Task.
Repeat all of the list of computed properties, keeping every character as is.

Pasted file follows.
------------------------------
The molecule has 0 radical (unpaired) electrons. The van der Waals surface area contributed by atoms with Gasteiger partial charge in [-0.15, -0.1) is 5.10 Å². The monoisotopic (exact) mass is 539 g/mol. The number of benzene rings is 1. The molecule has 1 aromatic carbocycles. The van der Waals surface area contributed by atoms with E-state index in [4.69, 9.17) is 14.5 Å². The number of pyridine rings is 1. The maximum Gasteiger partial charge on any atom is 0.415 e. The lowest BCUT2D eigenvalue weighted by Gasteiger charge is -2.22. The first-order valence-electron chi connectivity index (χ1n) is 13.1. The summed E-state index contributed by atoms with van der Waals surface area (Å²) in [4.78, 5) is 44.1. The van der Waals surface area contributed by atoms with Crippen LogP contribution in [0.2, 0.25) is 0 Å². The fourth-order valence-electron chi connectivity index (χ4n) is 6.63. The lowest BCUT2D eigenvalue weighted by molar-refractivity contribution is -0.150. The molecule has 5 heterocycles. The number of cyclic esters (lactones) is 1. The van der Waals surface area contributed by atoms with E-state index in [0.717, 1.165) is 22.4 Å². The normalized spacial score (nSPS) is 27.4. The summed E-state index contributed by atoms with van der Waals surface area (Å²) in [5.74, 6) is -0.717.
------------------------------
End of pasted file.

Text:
The molecule has 0 radical (unpaired) electrons. The van der Waals surface area contributed by atoms with Gasteiger partial charge in [-0.15, -0.1) is 5.10 Å². The monoisotopic (exact) mass is 539 g/mol. The number of benzene rings is 1. The molecule has 1 aromatic carbocycles. The van der Waals surface area contributed by atoms with E-state index in [4.69, 9.17) is 14.5 Å². The number of pyridine rings is 1. The maximum Gasteiger partial charge on any atom is 0.415 e. The lowest BCUT2D eigenvalue weighted by Gasteiger charge is -2.22. The first-order valence-electron chi connectivity index (χ1n) is 13.1. The summed E-state index contributed by atoms with van der Waals surface area (Å²) in [4.78, 5) is 44.1. The van der Waals surface area contributed by atoms with Crippen LogP contribution in [0.2, 0.25) is 0 Å². The fourth-order valence-electron chi connectivity index (χ4n) is 6.63. The lowest BCUT2D eigenvalue weighted by molar-refractivity contribution is -0.150. The molecule has 5 heterocycles. The number of cyclic esters (lactones) is 1. The van der Waals surface area contributed by atoms with E-state index in [0.717, 1.165) is 22.4 Å². The normalized spacial score (nSPS) is 27.4. The summed E-state index contributed by atoms with van der Waals surface area (Å²) in [5.74, 6) is -0.717.